Close to two years ago, I wrote an article titled “Why B2B Marketers Should Experiment With Live Video.” I included ideas and tips from video marketing experts, then I followed that up by … doing nothing with live video.
At the time, I was more excited by the concept of live video than the reality. I’d see the “Live” button when composing a post on Facebook, but I wasn’t comfortable trying it. I wasn’t sure how I’d look on camera. And besides, what would I talk about?
My First Live Video Experience
That all changed.
I was at a ski resort with family over the holidays. One evening, the resort invited an opera singer to perform for guests in the lobby. I decided to go watch him, while other family members chose to stay in their rooms.
“Check Facebook in a few minutes,” I told them. “I’ll use Facebook Live to broadcast a few songs.”
When I arrived in the lobby, I opened Facebook, entered a description, then went live. I saw a family member join right away, then saw a few other friends join. Neat!
Because the opera singer was the star of the show, I didn’t have to worry (yet) about showing my own face on camera. A recording of that Facebook Live event was saved to my profile, allowing other friends to watch it on demand.
The logistics were so simple and easy. I gained the confidence to keep experimenting.
From Ski Resort to Industry Conference
A few months later, I attended DNN Summit in Denver. The conference is organized and run by volunteers from DNN’s open-source community. This year, the keynote presentations featured the CEO of DNN and the original creator of DNN (DotNetNuke), Shaun Walker.
DNN’s community is global, and not everyone could attend the event. There were numerous requests to the organizers to live-stream the keynote presentations. The easiest way to do that was via Facebook Live, which requires no equipment (besides a smartphone) and has no hard costs.
I volunteered to stream the keynotes via the DNN Facebook page, using my phone. While the broadcast quality was far from ideal (for example, I didn’t have a tripod, so at times the video was shaky), we met the community’s demand to see the sessions online.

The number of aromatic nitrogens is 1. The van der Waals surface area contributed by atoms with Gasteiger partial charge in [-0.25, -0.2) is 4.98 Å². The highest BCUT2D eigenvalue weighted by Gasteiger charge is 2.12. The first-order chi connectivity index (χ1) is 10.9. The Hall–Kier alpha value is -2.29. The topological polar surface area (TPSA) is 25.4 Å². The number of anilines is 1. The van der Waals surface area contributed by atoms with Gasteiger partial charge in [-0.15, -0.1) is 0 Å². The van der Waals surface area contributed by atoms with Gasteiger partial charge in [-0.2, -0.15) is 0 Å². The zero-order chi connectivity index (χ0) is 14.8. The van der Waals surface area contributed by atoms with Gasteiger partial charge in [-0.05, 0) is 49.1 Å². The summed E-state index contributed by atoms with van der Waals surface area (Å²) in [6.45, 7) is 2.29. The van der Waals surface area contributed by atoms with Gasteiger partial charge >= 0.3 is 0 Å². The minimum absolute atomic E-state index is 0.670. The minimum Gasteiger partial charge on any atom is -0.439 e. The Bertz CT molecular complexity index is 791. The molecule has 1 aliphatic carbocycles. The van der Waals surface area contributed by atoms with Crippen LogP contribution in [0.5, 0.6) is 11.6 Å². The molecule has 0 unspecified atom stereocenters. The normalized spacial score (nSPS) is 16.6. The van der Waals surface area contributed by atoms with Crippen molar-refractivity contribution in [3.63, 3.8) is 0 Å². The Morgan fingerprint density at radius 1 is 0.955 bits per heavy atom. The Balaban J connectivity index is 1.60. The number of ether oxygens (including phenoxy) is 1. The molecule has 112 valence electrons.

While I had yet to show my face on live video, I began to marvel at its potential.
Flipping the Camera to Front-Facing
Appearing in a live video involves an exciting yet nerve-racking transition: switching the phone’s camera from back-facing to front-facing.
The red light is on, and the pressure is on.
Here’s an example of a live video that I streamed to Twitter:
My experimentation with live video included personal branding (e.g. sharing tips about marketing) and showing friends and family what I was doing. Examples included:
- Weekly tips about marketing, broadcast via Periscope and Twitter.
- Short segments from a U2 concert, broadcast via Facebook Live.
- Footage from Cushing Crossing (via Facebook Live), an annual event at California’s Squaw Valley ski resort, where skiers and snowboarders attempt to skim across a pond.
- A 10-second video on Instagram Live promoting an upcoming Bay Area Content Marketing Meetup.
- A short segment from a presentation at that same meetup.
Benefits of Live Video
I feel a rush of excitement when the camera is on. When I end the broadcast, I often tell myself, “That was fun.” In addition to being an enjoyable experience, broadcasting live video offers other benefits.
News feeds are now controlled by algorithms, which try to determine the posts that end users would find most interesting.
Even Twitter, which is famous for its reverse chronological “here is everything” feed, employs an algorithm to give certain tweets more prominence. This Twitter help page explains how tweets are selected for your home timeline.